The Kiwi dollar has fallen to a nine month low against the greenback near 80.2 cents in response to a generalised firming of the USD driven by market speculation of a “tapering” of the Federal Reserve’s asset buying programme soon. Last night in formal testimony the Fed. Chairman gave no hint of an end to the programme, opining instead about the damage from high unemployment. But in a Q&A session later he noted that tapering would commence if the data kept moving in the right direction (toward a 6.5% unemployment rate presumably) and the Fed. believed that such good movement would continue.
Those latter comments caused a sell-off in the bond market and sharemarket, but strength in the greenback. Hence the NZD’s fall but also our sustained strength against the other currencies we track above. Thus this shows how much the NZD’s decline against the USD is really all about a unilateral movement in the greenback rather than anything much specific happening for ourselves.
Having said that, because the NZD and AUD are high beta currencies (risky assets let’s call them) we have both eased a tad against the Pound, Yen and Euro from last week’s levels.
Perhaps concerned about a profit-sapping rise in imported energy and materials costs the Japanese Economy Minister this week suggested that perhaps the fall in the Japanese Yen had gone far enough and negative effects could occur.
For the Aussie dollar the talk is all about whether the recent fall back below parity against the USD is a temporary change or the start of a decline toward some figure with an eight in front of it. Actually most talk is not so much about the direction of movement as the speed at which the AUD gets there. The generally negative views toward the AUD reflect discontent at the fiscal mismanagement of the Federal Labour government – in the words of many they have squandered the opportunity provided by the biggest resources boom in generations, spending money they do not have and – as Labour governments on both sides of the Tasman are wont to do – leaving a steaming fiscal pile for the conservatives to deal with. It happened in NZ at the change from Labour to National governments in 1990 and again in 2008.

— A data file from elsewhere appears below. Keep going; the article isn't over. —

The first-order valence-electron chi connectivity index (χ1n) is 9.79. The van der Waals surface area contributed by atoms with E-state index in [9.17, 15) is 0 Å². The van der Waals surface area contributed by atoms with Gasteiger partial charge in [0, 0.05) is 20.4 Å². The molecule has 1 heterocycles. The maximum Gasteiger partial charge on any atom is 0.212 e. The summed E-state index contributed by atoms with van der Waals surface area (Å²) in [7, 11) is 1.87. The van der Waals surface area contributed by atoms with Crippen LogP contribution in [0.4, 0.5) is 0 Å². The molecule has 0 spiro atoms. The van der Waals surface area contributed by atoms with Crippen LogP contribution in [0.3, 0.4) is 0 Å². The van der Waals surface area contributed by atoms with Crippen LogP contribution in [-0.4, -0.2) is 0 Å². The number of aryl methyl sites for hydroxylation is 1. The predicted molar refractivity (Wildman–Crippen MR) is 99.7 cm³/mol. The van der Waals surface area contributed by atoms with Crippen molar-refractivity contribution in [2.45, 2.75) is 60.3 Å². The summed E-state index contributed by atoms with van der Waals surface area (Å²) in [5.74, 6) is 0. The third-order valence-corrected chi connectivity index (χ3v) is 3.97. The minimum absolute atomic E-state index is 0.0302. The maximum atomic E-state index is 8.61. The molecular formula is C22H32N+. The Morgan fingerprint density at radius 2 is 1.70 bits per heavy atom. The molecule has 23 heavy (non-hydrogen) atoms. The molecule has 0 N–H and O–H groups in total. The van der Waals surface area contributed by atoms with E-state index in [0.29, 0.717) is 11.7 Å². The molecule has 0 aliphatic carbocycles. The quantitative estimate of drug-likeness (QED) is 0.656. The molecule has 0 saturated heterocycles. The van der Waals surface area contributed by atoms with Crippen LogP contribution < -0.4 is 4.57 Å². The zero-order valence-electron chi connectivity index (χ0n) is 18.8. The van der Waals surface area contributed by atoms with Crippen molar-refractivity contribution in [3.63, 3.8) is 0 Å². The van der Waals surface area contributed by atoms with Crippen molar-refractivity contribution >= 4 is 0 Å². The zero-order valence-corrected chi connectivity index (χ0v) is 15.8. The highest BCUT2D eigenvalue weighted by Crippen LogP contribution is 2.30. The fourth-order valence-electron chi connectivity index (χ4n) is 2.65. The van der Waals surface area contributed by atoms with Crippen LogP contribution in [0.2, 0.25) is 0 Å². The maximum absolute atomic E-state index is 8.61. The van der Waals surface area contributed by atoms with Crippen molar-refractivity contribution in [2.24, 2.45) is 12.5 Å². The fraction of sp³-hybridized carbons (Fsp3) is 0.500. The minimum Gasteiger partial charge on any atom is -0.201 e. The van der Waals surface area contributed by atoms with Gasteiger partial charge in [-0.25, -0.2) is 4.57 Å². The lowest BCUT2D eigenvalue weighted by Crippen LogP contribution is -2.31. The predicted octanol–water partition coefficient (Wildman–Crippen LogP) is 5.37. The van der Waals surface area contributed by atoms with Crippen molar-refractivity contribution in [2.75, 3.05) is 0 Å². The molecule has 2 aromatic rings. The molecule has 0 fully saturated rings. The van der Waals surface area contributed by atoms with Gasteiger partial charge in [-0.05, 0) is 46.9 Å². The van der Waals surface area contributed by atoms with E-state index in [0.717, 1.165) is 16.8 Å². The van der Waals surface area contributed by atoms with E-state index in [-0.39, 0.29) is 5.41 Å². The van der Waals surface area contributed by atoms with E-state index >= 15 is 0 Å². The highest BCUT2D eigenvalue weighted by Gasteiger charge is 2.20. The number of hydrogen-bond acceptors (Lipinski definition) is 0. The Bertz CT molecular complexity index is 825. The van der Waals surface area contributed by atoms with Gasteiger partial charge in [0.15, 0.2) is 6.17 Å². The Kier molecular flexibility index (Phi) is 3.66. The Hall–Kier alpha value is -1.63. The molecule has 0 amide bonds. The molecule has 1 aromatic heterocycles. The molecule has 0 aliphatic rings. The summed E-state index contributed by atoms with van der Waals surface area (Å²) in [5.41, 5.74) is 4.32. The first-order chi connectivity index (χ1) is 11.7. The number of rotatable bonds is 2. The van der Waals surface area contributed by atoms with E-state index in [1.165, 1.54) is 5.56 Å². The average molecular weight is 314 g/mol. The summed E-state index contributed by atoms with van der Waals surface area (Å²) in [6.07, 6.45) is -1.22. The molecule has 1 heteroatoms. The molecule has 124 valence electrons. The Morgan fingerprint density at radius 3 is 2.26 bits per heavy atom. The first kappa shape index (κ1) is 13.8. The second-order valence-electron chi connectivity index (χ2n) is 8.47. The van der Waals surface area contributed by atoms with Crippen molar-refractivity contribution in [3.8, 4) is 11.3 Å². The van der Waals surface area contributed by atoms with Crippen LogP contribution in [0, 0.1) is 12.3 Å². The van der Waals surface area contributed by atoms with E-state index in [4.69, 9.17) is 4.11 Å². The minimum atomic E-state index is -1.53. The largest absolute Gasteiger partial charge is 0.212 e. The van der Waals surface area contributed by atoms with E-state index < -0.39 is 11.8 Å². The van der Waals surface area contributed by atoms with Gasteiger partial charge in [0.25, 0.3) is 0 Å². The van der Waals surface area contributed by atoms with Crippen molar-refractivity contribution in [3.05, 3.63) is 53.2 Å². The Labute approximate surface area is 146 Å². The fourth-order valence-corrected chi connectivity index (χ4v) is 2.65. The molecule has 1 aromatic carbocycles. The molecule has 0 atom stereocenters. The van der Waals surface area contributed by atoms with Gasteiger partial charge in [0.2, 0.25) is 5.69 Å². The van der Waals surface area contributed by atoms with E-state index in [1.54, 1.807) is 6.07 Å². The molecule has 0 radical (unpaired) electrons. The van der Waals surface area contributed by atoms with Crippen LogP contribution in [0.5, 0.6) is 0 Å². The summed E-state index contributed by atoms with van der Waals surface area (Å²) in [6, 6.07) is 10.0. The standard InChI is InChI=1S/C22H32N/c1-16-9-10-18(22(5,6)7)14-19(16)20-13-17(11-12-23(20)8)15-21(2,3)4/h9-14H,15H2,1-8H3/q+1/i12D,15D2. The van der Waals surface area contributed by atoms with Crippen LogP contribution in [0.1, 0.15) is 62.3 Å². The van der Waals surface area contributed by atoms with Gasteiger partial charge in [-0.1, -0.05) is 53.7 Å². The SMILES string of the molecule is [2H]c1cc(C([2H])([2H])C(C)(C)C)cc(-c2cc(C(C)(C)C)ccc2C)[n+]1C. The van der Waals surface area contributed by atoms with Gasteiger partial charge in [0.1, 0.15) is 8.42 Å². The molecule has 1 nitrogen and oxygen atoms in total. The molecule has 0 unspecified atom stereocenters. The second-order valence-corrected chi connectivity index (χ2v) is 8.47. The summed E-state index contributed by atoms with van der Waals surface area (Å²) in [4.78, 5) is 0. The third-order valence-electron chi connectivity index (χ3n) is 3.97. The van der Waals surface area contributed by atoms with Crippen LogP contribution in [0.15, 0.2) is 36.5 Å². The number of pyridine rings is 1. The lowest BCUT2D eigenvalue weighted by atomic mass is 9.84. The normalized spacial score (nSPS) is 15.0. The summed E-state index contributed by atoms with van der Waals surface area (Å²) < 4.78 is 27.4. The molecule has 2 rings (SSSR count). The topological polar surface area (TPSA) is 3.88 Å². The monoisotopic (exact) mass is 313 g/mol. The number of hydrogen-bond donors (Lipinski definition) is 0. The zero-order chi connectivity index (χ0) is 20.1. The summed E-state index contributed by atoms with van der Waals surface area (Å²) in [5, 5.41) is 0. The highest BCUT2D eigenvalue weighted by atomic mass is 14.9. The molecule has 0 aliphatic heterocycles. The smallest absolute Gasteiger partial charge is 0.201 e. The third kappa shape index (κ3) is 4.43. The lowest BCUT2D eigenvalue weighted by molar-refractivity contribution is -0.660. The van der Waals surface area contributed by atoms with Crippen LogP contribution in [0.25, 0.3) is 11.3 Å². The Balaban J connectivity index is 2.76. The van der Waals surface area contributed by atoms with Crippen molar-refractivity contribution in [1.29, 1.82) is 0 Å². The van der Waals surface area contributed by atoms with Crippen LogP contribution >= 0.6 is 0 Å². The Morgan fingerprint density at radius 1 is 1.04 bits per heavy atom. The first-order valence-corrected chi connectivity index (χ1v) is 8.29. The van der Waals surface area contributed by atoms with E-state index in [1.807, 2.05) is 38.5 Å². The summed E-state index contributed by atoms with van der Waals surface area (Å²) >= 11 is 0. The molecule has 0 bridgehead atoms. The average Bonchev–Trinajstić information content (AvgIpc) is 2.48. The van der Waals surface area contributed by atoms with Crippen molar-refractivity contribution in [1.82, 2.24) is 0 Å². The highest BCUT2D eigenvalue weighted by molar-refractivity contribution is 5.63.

Frankly – there are now some rather large forces in play for all of the currencies of interest to us. Volatility looks like being strong in the next few months and both importers and exporters are likely to be presented with some good hedging opportunities. And what about the overall average trend for the NZD? There is downward pressure from new strength in the greenback, and weakness in the AUD upon who’s coat-tails we usually ride. But that is it. There is upward pressure from
-NZ interest rates being raised almost certainly before rates overseas.
-NZ growth accelerating toward 4% while many other economies remain mired in debt.
-NZ commodity prices being well under-pinned by growth in China.
-NZ fiscal numbers being the envy of the world, and maybe even of Australians now.
This adds up to a far lower probability now that the NZD makes it to US 90 cents, but a good chance that we regain recently lost ground against the Pound and Euro, rise further against the Aussie dollar, and experience volatility against the Yen driven by official Japanese policy toward their currency. Hang on. These are very weird times with outright economic experiments underway in all the major economies now.